Philleigh Way Cookery School, Roseland Peninsula

When a space became available on the Beginner’s Bread course at Philleigh Way cookery school, I jumped at the chance. Being a keen cook, I love trying my hand at most things, but had shied away from bread as the last few attempts in the kitchen ended up as being of more use as a house brick than in a sandwich.


I try desperately to push away my cookery competitiveness and the notion that I'm in Cornwall's version of the Bake Off...

The school itself is tucked away in the pretty village of Philleigh, close to the King Harry Ferry and easily found between The Roseland Inn and the micro brewery. It’s situated on Court Farm, which chef George (our teacher for the day) tells us over coffee and homemade cake has been in his family for over five generations. It’s a tranquil, idyllic setting with horses being led past throughout the day and inquisitive pheasants peering in at us through the glass.

All in all it’s a laid back welcome for the day, and Georges’ quiet confidence dissipates any nervousness amongst the students, which today includes a B & B owner and someone who’s been given the course as a birthday present from his wife.

George runs through the bread we’re making today, which includes a standard white loaf, a sourdough loaf and focaccia. He’ll also demonstrate how to make naan and yeast-free soda bread.  He runs through the fundamentals of bread making, including the main ingredients and the benefits of the different types, such as strong plain flour versus spelt and fresh yeast versus quick action yeast. We’ve each been given a clip board with all of the recipes we’ll be attempting  - printed so we can take them home with us at the end of the day.

After being shown how to create the first loaf, we each scuttle off to our work space to have a go ourselves and I try desperately to push away my cookery competitiveness and the notion that I’m in Cornwall’s version of the Bake Off. In fact, it’s wonderfully chummy and laid back – we’re all chatting with each other as we weigh out ingredients and knead away for ten minutes’ or so (and boy did my arms feel it at the end of the day after kneading three loaves).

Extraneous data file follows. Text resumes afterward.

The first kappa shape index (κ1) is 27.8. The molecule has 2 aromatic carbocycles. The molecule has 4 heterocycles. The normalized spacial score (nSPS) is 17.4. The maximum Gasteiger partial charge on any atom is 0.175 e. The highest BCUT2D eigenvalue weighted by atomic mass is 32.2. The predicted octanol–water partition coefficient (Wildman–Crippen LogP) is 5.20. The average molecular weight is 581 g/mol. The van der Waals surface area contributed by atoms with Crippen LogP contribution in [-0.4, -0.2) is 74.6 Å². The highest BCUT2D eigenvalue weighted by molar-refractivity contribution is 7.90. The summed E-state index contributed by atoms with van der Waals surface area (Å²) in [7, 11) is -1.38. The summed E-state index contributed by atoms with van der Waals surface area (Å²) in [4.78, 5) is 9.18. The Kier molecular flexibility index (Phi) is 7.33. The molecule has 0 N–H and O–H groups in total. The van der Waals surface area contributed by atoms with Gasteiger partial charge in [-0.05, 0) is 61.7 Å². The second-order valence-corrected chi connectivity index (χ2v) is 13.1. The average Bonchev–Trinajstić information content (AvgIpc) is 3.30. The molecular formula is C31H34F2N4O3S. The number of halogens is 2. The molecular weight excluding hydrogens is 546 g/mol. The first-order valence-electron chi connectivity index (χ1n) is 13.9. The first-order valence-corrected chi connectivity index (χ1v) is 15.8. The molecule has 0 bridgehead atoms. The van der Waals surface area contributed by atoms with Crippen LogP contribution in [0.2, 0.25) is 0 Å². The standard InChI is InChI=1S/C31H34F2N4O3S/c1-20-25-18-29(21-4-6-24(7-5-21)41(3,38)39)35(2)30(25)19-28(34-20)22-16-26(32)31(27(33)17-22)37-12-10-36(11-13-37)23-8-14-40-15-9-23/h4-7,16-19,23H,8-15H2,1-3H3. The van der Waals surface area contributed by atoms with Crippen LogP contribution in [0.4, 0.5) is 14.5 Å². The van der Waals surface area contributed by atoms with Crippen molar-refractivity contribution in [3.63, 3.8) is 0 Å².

Next up is the mythic sourdough and how to make a starter mix, which George tells us consists of feeding a paste of flour and water every day for a week until its fermented and bubbling, like a pint of beer with a frothy head. Bakers covert their starter mixes so much that they have to be babysat whenever they go on holiday, very much like a dog or a cat, but less hairy.

Whilst our sourdough is rising, we’ve prepped our first loaves for the oven, slicing across the plump floury dough with a razor blade and slid directly onto the oven shelf. Timers are set and breaths held, as we watch our bread babies cook in the oven.

 Sensing the trepidation, we’re treated to a glass of bubbly and a slice or two of cheesy, beery Cornish rarebit that George produces out of nowhere– delicious and much needed after all the kneading and pummelling. Crispy and light, the rarebit showcases locally produced cheese and lighter-than-air bread made on site – just heavenly.

As we’re munching away, George runs through the more difficult Italian focaccia, a slippery, liquidy dough that requires dexterity of hand and scraper (the bread makers most important tool) and copious amounts of olive oil. I can’t stop laughing as my own effort migrates on its own volition across the granite work surface like The Blob or The Thing, all sinuous, sticky and stringy, but I persist for 10 minutes and let it flop into the bowl for rising, pretty sure I’ve mucked it up.

As the foccacia is rising, the first loaf comes out and the sourdough goes in. I’m super-happy with my first loaf, a mix of white and spelt flour.

With the heavenly scent of bread cooking in the air, we’re treated to a gorgeous lunch of salads, dips and of course bread, plus wine for non-drivers and sparkling elderflower for everyone else. Dessert is a heavenly crème brulee. Fully stuffed, we pull our ringed sourdoughs out of the oven, primp our focaccias with more oil, salt and rosemary and pop them in to finish off.

George ends the day showing us some fab recipes for naan bread, flecked with spices and a gorgeous turmeric yellow colour, a gorgeous curry paste (which he whips up into a delicious curry for us to sample with the naan) and a simple soda bread – yeast free so ready to rustle up at a moment’s notice should you have unexpected guests.

 I’m totally chuffed with my loaves at the end of the day. Not only did they all rise and cook, they look amazing and I’m definitely going to make a sourdough starter when I get home.

Chugging across home on the King Harry Ferry back west, with my car slowly filling with the scent of freshly baked bread, I’m tired but totally relaxed. I loved my day at Philleigh Way where George and the team offer a warm welcome and a laid back, food-laden day of kitchen creativity. And with other courses on offer such as fish, Indian cookery, Sushi and Sashimi and Cornwall in a Day, I’m planning my next trip. Yum! 

For more information on Philleigh Way Cookery School, take a look here.

Philleigh Way Cookery School, Court Farm, Philleigh, Truro, Cornwall TR2 5NB | 01872 580 893 | 

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